Worthy of Comment
Also on the Dew
In her autobiography A Backward Glance (1934), Edith Wharton wrote: “In spite of illness, in spite even of the archenemy sorrow, one can remain alive long past the usual date of disintegration if one is unafraid of change, insatiable in intellectual curiosity, interested in big things, and happy in small ways.” I like that concept which I stumbled upon this morning in a delightful newsletter called Dr. Mardy’s Quotes of the Week — Jan 18-24, 2015. Wharton was a great stylist of the late nineteenth and early twentieth century whose books on the conflicts between societal mores and the pursuit of happiness are sti Read on →
This is a book about the 1%, the billionaires, or some of them, who can pay $50 million for a condo they use a couple weeks a year while otherwise camped in one of their other lavish homes. Mitt Romney accused ordinary people of feelings of entitlement when they expect social security and medicare but Mitt was playing to his audience, the true practitioners of entitlement. But this is not a political book. The wall street protests are mentioned in passing but its focus is the acquisition of Fifteen Central Park West property, the construction of the outstanding structure and Read on →
“Please hold my hand now. I am dying.” As this soul pulled me close to her, she looked up but just smiled. I had just finished reading “Walking Home From Oak Head” by Mary Oliver to her and she seemed to be pleased to hear some of the refrains again, There is something about the snow-laden sky in winter in the late afternoon that brings to the heart elation and the lovely meaninglessness of time. We had shared many secrets over the years we had known one another, the years of being lovers, of becoming friends. She was “spiritual” in some ways by her reckoning and made me promise to Read on →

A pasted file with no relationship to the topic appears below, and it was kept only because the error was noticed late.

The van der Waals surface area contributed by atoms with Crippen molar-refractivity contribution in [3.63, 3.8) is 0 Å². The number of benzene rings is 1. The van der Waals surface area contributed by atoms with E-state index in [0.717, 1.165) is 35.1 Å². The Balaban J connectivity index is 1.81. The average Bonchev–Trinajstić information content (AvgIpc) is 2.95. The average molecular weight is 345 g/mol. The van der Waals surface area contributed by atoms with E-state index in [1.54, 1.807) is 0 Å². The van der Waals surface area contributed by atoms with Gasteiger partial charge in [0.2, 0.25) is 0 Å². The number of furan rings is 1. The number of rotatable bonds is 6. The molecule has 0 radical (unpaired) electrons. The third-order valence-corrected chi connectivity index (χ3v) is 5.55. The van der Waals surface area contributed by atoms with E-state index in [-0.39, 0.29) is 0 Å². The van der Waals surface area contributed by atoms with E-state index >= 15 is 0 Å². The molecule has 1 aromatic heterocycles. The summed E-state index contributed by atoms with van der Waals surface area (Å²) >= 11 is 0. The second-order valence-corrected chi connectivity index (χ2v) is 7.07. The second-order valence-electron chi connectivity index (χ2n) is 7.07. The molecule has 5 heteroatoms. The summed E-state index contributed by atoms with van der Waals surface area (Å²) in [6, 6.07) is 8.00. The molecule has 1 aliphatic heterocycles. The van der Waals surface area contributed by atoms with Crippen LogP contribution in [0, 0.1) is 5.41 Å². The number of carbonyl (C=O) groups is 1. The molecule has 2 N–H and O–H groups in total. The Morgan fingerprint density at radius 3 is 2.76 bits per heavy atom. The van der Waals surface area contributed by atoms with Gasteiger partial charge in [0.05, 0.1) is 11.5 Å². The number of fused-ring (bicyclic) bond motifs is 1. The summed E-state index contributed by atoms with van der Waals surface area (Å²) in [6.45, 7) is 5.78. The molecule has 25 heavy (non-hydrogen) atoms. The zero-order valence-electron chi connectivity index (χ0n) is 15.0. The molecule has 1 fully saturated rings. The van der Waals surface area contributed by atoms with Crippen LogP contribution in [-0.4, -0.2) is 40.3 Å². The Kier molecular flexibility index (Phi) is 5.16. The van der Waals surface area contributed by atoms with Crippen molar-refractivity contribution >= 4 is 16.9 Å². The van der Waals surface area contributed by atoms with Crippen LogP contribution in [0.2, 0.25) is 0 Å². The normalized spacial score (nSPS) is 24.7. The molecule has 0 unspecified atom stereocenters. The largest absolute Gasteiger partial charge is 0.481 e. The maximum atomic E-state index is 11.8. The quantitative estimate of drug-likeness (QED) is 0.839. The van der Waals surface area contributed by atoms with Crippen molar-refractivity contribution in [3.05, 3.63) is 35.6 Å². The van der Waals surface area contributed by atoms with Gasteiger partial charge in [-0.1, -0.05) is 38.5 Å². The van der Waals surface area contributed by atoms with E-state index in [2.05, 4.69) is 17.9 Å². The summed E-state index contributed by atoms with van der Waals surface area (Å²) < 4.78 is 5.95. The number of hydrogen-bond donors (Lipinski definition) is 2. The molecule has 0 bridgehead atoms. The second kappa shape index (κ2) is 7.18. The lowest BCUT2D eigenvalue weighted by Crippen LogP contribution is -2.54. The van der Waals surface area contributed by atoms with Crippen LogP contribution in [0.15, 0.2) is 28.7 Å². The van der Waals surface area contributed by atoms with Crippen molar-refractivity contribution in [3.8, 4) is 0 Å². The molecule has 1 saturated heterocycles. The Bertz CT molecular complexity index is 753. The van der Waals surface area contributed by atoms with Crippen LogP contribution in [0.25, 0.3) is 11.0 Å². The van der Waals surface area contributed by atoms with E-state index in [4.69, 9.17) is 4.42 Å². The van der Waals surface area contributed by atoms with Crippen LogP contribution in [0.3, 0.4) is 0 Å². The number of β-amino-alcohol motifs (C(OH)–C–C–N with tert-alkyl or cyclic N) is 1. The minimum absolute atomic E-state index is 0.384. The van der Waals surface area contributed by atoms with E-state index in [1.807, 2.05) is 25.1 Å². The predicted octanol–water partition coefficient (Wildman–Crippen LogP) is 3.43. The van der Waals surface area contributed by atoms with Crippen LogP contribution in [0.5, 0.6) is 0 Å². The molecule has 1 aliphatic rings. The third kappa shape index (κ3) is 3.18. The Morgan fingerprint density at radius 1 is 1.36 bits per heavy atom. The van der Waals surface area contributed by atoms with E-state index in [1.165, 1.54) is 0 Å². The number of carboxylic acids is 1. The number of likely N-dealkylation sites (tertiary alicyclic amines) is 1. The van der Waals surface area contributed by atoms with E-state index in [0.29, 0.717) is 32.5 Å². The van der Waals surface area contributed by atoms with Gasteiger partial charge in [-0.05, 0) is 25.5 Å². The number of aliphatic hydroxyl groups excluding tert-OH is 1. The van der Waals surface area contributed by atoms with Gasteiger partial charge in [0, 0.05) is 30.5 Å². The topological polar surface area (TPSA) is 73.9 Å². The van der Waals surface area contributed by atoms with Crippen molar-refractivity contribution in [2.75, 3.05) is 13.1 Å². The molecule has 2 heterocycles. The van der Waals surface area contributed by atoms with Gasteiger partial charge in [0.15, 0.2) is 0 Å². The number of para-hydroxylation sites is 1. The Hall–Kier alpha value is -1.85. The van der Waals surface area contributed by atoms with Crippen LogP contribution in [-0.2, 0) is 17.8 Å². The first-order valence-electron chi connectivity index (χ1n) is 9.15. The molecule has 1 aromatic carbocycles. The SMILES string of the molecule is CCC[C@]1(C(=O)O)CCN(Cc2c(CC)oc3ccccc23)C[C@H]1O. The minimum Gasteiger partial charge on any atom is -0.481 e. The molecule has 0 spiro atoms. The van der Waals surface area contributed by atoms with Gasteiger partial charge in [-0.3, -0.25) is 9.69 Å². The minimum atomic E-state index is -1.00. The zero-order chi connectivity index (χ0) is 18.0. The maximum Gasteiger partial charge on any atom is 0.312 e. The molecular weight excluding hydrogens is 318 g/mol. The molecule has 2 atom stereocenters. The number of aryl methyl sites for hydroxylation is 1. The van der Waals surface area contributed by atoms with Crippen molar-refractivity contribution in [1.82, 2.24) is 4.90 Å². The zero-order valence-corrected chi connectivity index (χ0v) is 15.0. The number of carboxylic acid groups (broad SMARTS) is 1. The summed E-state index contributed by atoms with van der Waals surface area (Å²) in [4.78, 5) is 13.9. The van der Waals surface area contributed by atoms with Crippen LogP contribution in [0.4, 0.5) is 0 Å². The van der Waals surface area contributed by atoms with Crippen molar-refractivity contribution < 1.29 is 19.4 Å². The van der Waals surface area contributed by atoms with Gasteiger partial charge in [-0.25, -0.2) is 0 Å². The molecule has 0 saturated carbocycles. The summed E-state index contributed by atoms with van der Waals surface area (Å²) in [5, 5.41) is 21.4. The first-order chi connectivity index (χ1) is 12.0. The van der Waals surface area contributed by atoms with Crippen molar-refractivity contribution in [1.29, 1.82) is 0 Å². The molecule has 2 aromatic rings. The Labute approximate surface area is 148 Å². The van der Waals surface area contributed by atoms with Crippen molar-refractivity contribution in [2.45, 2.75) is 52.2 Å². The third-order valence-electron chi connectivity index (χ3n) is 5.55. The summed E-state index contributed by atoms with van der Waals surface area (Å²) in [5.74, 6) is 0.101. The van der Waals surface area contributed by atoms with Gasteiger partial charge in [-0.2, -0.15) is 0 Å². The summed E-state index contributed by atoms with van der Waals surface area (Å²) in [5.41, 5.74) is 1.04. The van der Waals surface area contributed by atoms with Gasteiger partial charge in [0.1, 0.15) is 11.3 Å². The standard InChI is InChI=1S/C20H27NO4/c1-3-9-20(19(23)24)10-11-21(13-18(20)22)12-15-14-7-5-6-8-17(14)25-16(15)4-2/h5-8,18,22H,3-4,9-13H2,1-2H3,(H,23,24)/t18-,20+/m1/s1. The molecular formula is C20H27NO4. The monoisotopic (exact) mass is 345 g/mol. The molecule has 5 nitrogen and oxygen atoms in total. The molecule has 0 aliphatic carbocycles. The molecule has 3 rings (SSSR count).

My friend Tom says most, if not all, great writers are fractured individuals. I hope he’s wrong about that; I’ve always been a happy, well-adjusted guy. I plan to achieve Great Writer status one day and would hate to think lack of a tortured soul, along with precious little talent, will prevent such dreams. The only thing even remotely dark about me is my middle name. If I had been a girl, none of this would have happened. I would have been Betty Louise. At least that’s what my mother said. The Mike part of my name originated with an old Army Read on →